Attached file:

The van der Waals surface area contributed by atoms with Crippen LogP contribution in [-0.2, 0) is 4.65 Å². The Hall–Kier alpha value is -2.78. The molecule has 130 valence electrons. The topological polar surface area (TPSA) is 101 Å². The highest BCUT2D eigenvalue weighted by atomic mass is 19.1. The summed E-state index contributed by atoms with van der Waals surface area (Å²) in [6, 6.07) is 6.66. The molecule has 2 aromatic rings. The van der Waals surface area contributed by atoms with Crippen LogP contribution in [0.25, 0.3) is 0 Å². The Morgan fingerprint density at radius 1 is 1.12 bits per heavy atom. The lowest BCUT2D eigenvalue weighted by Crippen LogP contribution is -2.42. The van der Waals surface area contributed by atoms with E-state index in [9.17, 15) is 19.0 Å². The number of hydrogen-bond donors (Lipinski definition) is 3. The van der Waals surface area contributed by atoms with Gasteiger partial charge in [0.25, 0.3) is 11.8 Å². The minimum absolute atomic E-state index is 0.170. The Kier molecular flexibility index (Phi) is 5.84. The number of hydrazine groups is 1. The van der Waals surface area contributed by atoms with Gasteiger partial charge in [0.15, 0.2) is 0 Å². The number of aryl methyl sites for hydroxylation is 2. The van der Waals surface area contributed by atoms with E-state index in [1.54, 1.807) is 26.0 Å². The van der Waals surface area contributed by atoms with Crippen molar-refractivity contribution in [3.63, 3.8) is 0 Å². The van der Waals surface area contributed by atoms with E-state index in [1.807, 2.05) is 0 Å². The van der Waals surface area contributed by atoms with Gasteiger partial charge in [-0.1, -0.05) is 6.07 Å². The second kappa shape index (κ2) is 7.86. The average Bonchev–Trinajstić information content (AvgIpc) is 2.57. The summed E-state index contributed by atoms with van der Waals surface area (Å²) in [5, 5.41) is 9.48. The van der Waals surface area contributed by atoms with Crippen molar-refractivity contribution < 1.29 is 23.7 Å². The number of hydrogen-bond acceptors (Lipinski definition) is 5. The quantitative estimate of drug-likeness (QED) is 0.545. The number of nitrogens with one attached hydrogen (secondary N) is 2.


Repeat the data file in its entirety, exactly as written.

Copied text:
The van der Waals surface area contributed by atoms with Crippen LogP contribution in [-0.2, 0) is 4.65 Å². The Hall–Kier alpha value is -2.78. The molecule has 130 valence electrons. The topological polar surface area (TPSA) is 101 Å². The highest BCUT2D eigenvalue weighted by atomic mass is 19.1. The summed E-state index contributed by atoms with van der Waals surface area (Å²) in [6, 6.07) is 6.66. The molecule has 2 aromatic rings. The van der Waals surface area contributed by atoms with Crippen LogP contribution in [0.25, 0.3) is 0 Å². The Morgan fingerprint density at radius 1 is 1.12 bits per heavy atom. The lowest BCUT2D eigenvalue weighted by Crippen LogP contribution is -2.42. The van der Waals surface area contributed by atoms with E-state index in [9.17, 15) is 19.0 Å². The number of hydrogen-bond donors (Lipinski definition) is 3. The van der Waals surface area contributed by atoms with Gasteiger partial charge in [0.25, 0.3) is 11.8 Å². The minimum absolute atomic E-state index is 0.170. The Kier molecular flexibility index (Phi) is 5.84. The number of hydrazine groups is 1. The van der Waals surface area contributed by atoms with Gasteiger partial charge in [0.15, 0.2) is 0 Å². The number of aryl methyl sites for hydroxylation is 2. The van der Waals surface area contributed by atoms with E-state index in [1.54, 1.807) is 26.0 Å². The van der Waals surface area contributed by atoms with Crippen molar-refractivity contribution in [3.63, 3.8) is 0 Å². The van der Waals surface area contributed by atoms with E-state index in [1.807, 2.05) is 0 Å². The van der Waals surface area contributed by atoms with Gasteiger partial charge in [-0.1, -0.05) is 6.07 Å². The second kappa shape index (κ2) is 7.86. The average Bonchev–Trinajstić information content (AvgIpc) is 2.57. The summed E-state index contributed by atoms with van der Waals surface area (Å²) in [5, 5.41) is 9.48. The van der Waals surface area contributed by atoms with Crippen molar-refractivity contribution < 1.29 is 23.7 Å². The number of hydrogen-bond acceptors (Lipinski definition) is 5. The quantitative estimate of drug-likeness (QED) is 0.545. The number of nitrogens with one attached hydrogen (secondary N) is 2.